By James Hoorman, Hoorman Soil Health Services
Some cooler temperatures are coming and some rain has occurred. Most farmers are hoping for more rain to get their crops out of the ground and growing. One thing, where ever the soil had higher amounts of soil organic matter (SOM), the crops emerged and are growing much better. Every 1% SOM holds about 0.5 to 0.8 inches of rain, which helps crops germinate and grow until they get their roots established. Building SOM requires getting more roots in the soil. No-till and cover crops are two ways to build SOM and reduce adverse weather.
As wheat harvest approaches, farmers may be considering double cropping soybeans. In a dry year, soybeans may not be the best option, but letting wheat stubble remain bare promotes weeds. Many cover crops can grow and thrive with little soil moisture including buckwheat, cowpeas for nitrogen, and teff (forage crop). Diverse cover crop mixtures help each germinate and get needed nutrients. Planting cover crops after wheat is a safer bet when moisture is lacking.
The late David Brandt in his last interview with No-till Farmer gave several tips on using cover crops. A big benefits to using cover crops is fighting weeds. Weeds will grow in poor conditions because they are the first colonizers of disturbed (tilled )soil. Weeds do not add much SOM and they compete with the main crop for sunlight, water, and nutrients. Most weeds do not promote beneficial microbes for our grain crops. The best weed fighters are cereal rye, daikon radish, sorghum species, and buckwheat. Diverse cover crops can reduce weed populations by suppressing weed populations while improving beneficial soil organisms.
Brandt’s second tip is select multiple species of cover crops to accommodate a large growing window. In North Dakota research, multiple species planted together thrived while single species seldom grew during dry conditions. Multiple species have different root systems (deep, shallow), so they do not directly compete for water and nutrients. Growing at different elevations, they capture sunlight at different angles, allowing multiple species to grow together. Some species grow well in the summer, others late summer and early fall, and others will grow after a frost occurs. Growing multiple species of cover crops is the easiest and fastest way to improve SOM.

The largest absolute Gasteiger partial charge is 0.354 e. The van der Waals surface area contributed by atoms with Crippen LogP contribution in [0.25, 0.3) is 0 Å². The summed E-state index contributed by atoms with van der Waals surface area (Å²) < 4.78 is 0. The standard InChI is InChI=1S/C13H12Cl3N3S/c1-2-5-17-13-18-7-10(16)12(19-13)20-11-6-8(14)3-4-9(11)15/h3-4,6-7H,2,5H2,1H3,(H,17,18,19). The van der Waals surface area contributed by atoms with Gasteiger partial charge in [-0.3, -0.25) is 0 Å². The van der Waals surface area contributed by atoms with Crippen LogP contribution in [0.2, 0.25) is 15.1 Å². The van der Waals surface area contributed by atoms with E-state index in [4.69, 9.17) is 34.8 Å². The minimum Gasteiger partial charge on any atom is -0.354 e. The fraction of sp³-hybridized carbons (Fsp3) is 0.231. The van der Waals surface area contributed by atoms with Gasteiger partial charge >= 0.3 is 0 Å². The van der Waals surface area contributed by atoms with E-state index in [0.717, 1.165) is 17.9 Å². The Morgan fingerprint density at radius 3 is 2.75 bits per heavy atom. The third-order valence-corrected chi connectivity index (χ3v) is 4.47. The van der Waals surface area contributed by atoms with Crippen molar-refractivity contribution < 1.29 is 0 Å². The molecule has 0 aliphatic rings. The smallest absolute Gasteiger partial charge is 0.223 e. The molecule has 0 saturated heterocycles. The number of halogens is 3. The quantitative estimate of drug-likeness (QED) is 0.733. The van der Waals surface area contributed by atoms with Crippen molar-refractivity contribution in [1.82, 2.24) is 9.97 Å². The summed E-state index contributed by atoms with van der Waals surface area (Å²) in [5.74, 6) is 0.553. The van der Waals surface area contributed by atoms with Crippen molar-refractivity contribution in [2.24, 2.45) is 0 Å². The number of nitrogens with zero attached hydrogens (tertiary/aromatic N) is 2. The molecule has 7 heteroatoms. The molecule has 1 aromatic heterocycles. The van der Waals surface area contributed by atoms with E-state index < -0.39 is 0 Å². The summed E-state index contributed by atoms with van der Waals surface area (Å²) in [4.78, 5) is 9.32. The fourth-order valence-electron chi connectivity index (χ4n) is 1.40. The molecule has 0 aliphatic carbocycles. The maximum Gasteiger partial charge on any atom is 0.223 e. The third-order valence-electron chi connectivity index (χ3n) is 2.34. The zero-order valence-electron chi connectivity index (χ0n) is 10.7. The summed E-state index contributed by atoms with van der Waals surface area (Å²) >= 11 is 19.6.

The third option is to grow and capture nitrogen (N). Many clovers and legumes are capable of producing from 100#-200# of nitrogen. Hairy vetch, common vetch can add 200# N, cowpeas winter peas, and sweet clover up to 150#N, and crimson clover, white clover, Sunn Hemp up to 100# N. After a dry year, excess unused N can be captured by grass cover crops like cereal rye, annual rye grass, barley, teff, oats, and brassicas like radish, kale, and rape. Capturing N and building SOM can be as valuable as producing double crop soybeans in a dry year. Unfortunately, growing soybeans without a carbon source (grass) tends to make your soil hard and less productive.
Brandt’s fourth option was to experiment with reducing crop inputs especially harmful herbicides by using a crimper crop roller. Glyphosate (Roundup) is a chelator of many beneficial micro-nutrients. A mechanical way to terminate cover crops is to use a crimper to roll cover crops flat to terminate cover crops. Three cover crops that can not be terminated with a crimper are annual ryegrass, red clover, and alfalfa. Most cover crops crimp the best when they start to bloom or come into head, which maximizes root development and nitrogen formation on legumes and clovers. If it gets too dry in the spring, terminate early with a burndown herbicide. Farmers have several new and old burn down options that avoids glyphosate use (Harpe, Sharpen, Liberty, 2-4D, Gramoxone (paraquat), Reviton).
A fifth option is to try inter-seeding cover crops into existing crops. In the fall; farmers are using drones, airplanes, helicopters, and highboy applicators to seed cover crops before the main crop is harvested. At least 1-2 inches of rain is required to get the cover crops to thrive before winter sets in. Most cover crops need a minimum of 60 days growth to survive the winter. Inter-seeding cover crops into corn, between the rows is another option, but not recommended in a dry year. The best time to inter-seed in corn is when the corn has four to no more than 5 true leaves (V4-V5). If its really dry, the cover crop either will not germinate, or if the dry period occurs later in the summer, sometimes the cover crop can compete for moisture. Timing and weather conditions are critical when making this decision. These are all tips for making soils more resilient to adverse weather conditions.